Total gross bids in the C-band auction topped $2.3 billion after round four Wednesday, according to the FCC. The exact figure was $2,319,760,700.
The Commission is making available 280 MHz of mid-band spectrum in the 3.7-3.98 GHz band. Auction 107 is offering 5,684 new flexible-use overlay licenses based on Partial Economic Areas in the band.
The auction began Tuesday over the objections of some aviation industry specialists and satellite operators. A federal appeals court rejected appeals from satellite operators who are being repacked from the lower to the upper portion of the band.
Last month, Airlines for America, representing major airlines including American Airlines, Delta Air Lines and United Airlines, the Aerospace Industry Association, General Aviation Manufacturers Association, major aviation unions and others, raised concerns about the auction, because the C-band changes could impact an adjacent aviation frequency band, Reuters noted.
They said a six-month review of 5G network emissions with radio altimeter performance by the Radio Technical Commission for Aeronautics (RTCA) found risks of harmful interference on all types of aircraft. The review suggested the risk “is widespread and has the potential for broad impacts” to U.S. aviation operations, “including the possibility of catastrophic failures leading to multiple fatalities, in the absence of appropriate mitigations.”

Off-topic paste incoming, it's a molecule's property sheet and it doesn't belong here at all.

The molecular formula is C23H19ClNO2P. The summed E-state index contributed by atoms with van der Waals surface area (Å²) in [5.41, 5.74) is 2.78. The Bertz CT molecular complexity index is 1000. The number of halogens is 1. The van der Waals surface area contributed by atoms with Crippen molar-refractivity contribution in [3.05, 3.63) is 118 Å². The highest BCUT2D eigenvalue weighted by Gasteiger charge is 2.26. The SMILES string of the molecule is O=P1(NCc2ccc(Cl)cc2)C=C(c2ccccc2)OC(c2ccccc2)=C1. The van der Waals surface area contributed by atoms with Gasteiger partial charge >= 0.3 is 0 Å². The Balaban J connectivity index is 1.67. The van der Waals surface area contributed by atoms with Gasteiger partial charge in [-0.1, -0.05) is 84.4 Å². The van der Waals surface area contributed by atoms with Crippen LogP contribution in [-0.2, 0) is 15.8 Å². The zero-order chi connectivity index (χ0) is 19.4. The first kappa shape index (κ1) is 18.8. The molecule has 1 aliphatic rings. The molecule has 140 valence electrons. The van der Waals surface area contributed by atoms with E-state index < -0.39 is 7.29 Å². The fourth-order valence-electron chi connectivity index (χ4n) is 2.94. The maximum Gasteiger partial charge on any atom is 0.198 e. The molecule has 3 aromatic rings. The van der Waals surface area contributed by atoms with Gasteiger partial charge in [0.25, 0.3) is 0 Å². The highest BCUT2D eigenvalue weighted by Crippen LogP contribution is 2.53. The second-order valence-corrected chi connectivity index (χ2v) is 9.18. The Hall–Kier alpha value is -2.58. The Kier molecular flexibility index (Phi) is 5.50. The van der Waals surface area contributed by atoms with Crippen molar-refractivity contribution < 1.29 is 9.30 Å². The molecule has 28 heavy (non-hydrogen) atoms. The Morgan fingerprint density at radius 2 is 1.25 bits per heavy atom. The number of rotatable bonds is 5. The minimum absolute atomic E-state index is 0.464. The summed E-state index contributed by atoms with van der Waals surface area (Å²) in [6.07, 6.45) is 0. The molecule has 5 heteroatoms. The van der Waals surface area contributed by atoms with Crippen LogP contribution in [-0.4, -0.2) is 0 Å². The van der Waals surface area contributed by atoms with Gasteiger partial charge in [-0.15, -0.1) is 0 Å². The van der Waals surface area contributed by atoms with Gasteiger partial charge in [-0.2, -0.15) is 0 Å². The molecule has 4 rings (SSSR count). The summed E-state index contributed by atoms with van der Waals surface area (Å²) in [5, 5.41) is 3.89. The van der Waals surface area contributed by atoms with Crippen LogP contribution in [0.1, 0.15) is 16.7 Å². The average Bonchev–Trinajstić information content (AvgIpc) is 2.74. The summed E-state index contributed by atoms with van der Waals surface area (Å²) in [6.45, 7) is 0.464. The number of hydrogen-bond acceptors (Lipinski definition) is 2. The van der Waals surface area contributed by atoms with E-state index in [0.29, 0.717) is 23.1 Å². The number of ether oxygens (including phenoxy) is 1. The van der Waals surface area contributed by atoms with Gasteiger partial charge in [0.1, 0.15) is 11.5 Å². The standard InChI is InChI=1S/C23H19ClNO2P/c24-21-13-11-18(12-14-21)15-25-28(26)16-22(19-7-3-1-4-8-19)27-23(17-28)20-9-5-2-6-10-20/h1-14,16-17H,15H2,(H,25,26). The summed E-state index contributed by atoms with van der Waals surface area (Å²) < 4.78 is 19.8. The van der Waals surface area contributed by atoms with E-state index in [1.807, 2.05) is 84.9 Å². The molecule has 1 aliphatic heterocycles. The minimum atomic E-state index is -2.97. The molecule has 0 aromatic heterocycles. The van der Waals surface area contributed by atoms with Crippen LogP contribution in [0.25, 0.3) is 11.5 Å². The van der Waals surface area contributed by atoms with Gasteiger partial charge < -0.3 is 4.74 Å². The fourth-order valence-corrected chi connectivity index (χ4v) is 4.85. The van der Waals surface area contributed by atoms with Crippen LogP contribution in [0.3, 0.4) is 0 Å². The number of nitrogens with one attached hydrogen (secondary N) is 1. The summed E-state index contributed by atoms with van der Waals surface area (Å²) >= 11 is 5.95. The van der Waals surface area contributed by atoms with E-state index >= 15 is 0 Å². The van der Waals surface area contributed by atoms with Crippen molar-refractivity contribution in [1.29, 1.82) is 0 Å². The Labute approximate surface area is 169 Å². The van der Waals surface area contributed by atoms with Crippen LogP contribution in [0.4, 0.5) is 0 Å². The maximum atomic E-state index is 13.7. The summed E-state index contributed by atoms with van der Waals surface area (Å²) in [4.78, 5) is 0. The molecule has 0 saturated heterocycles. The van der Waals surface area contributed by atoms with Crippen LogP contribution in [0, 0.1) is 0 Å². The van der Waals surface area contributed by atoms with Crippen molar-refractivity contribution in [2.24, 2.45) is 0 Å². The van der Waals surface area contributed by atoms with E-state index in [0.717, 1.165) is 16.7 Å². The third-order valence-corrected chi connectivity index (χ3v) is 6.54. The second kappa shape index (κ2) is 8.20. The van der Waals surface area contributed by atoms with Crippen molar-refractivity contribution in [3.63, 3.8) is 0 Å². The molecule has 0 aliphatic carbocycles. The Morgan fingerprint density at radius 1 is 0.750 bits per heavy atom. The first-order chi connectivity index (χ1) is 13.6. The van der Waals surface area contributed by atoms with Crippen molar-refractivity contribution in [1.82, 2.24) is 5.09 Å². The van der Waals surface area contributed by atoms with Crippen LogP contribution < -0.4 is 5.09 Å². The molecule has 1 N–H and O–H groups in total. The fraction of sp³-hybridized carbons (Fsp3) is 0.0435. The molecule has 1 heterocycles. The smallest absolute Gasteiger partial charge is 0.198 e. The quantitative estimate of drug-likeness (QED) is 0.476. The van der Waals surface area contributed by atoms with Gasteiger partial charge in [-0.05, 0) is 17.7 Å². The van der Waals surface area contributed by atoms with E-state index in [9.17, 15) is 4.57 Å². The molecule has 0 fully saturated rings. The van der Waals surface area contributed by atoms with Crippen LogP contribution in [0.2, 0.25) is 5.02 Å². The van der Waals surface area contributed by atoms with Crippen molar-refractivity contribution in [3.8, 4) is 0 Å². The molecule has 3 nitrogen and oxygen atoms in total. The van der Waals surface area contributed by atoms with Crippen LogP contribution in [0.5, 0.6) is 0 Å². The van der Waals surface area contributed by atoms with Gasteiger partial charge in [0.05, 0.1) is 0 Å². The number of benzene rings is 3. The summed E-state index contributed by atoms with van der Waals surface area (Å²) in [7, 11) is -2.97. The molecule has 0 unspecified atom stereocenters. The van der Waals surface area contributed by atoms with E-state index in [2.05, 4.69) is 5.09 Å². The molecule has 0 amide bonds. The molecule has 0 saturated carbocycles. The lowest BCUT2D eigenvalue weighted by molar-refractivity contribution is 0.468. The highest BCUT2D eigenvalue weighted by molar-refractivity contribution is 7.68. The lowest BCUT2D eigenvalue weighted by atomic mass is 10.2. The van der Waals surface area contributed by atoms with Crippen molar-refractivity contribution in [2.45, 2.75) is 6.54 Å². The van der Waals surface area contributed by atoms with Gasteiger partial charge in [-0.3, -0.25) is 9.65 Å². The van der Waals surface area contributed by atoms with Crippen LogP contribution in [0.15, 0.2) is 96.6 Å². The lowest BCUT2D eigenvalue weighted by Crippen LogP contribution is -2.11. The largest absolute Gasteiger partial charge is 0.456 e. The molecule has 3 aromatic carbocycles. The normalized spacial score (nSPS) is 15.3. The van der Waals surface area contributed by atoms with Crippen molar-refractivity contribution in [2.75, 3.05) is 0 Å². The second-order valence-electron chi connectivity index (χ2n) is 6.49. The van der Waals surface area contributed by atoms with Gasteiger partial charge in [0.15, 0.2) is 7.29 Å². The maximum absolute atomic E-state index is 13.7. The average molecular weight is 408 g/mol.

That led House Committee on Transportation and Infrastructure Chair Peter DeFazio (D-OR) this week to urge the auction be delayed. He called on the FCC to work with the FAA and aviation industry experts to ensure “the safety of the hundreds of millions of Americans who fly each year is not endangered by the FCC’s rushed plan.”
An agency spokesman said the Commission didn’t plan to delay the auction. The FCC concluded in its order that its rules “would protect radio altimeters used by aircraft. And we continue to have no reason to believe that 5G operations in the C-Band will cause harmful interference to radio altimeters.” The Commission added that the “altimeters operate with more than 200 megahertz of separation from the C-band spectrum to be auctioned, more protection than is afforded in some other countries.”
The post C-Band Auction Bids Surge Past $2B Despite Aviation Interference Fears appeared first on Inside Towers.